SuttaCentral

The Wikipedia article for the Buddha


#1

Being somewhat dismayed at the state of the Wikipedia article for the Buddha, I’ve made some edits to it. I started with the “Teachings” section and also rewrote a lot of the “Biography” section. Its definitely not perfect atm but I was wondering if some folks would be willing to provide some feedback, notice what is important that is missing, etc.

Also, on a related note, does anyone have access to a PDF or other file of Analayo’s “Dīrgha-āgama Studies” (Taipei: Dharma Drum Publishing Corporation, 2017).

This text has a comparative study of the Mahaparinibbanasutta that would really help me in fleshing out the sources for the Buddha’s death.


#2

Here’s the DA Studies pdf


#3

A medium to long term goal could/should be to get the article to “featured article” status. It’s currently rated B class (Template:Grading scheme - Wikipedia). Some biographies with featured article status can be found here:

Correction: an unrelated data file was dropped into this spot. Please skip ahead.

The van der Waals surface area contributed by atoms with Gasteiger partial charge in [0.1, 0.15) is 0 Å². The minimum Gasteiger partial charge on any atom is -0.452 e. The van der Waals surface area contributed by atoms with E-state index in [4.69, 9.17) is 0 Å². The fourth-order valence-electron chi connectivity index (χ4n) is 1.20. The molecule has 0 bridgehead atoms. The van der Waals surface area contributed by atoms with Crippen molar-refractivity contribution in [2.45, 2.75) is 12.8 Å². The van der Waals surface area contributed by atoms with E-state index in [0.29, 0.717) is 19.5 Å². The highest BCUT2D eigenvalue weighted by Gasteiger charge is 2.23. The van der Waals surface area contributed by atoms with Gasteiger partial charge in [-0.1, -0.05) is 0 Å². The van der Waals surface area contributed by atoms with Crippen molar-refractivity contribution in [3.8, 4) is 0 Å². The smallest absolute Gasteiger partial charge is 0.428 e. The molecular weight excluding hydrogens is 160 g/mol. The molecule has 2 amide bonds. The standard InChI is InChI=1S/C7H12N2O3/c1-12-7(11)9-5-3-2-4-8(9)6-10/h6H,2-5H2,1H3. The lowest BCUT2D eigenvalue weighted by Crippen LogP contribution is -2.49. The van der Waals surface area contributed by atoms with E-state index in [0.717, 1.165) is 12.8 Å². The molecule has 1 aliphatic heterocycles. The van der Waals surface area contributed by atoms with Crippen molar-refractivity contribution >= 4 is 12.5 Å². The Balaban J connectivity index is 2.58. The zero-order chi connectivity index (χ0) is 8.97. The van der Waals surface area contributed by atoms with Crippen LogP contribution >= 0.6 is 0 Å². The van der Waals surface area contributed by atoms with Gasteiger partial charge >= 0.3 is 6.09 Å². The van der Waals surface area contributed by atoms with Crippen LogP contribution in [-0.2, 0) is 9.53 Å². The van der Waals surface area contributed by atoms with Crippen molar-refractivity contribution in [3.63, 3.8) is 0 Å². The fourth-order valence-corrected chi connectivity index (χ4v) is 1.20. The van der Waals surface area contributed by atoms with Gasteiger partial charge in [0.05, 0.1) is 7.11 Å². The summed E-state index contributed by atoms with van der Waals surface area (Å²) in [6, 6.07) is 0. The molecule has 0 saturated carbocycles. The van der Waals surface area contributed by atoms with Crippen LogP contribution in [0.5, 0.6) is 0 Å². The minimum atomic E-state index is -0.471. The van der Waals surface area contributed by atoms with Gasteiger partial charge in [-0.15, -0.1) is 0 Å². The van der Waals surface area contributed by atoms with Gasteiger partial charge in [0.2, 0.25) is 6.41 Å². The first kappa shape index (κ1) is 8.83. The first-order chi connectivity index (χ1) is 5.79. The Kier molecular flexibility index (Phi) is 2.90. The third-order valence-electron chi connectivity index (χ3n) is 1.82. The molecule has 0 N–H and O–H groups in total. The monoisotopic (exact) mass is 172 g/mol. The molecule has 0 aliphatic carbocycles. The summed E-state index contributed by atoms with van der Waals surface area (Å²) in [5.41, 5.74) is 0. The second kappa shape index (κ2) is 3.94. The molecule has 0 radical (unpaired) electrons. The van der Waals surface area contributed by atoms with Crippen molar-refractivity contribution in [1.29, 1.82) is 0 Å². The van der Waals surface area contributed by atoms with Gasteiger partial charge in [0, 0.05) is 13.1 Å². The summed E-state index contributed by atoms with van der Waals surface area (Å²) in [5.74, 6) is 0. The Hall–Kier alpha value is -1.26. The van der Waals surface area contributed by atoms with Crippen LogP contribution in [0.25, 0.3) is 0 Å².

Don’t have the time to comment in detail (i.e. on the “Biography” and “Teachings” sections), but I’m not so happy with Wikipedia’s introduction:

Siddhārtha Gautama (Sanskrit/Devanagari: सिद्धार्थ गौतम Siddhārtha Gautama , c. 563/480 – c. 483/400 BCE)[note 1] or Siddhattha Gotama in Pali,[note 4] also called the Gautama Buddha ,[note 5] the Shakyamuni Buddha (“Buddha, Sage of the Shakyas”)[4][note 6] or simply the Buddha , after the title of Buddha , was a monk (śramaṇa),[5][6] mendicant, sage,[4] philosopher, teacher and religious leader on whose teachings Buddhism was founded.[7]

  1. I’m not sure why the first-listed name should be in Sanskrit. His normal English name is simply
    “Buddha”.
  2. His names in other languages are weirdly edited. And why should Devanagari be included?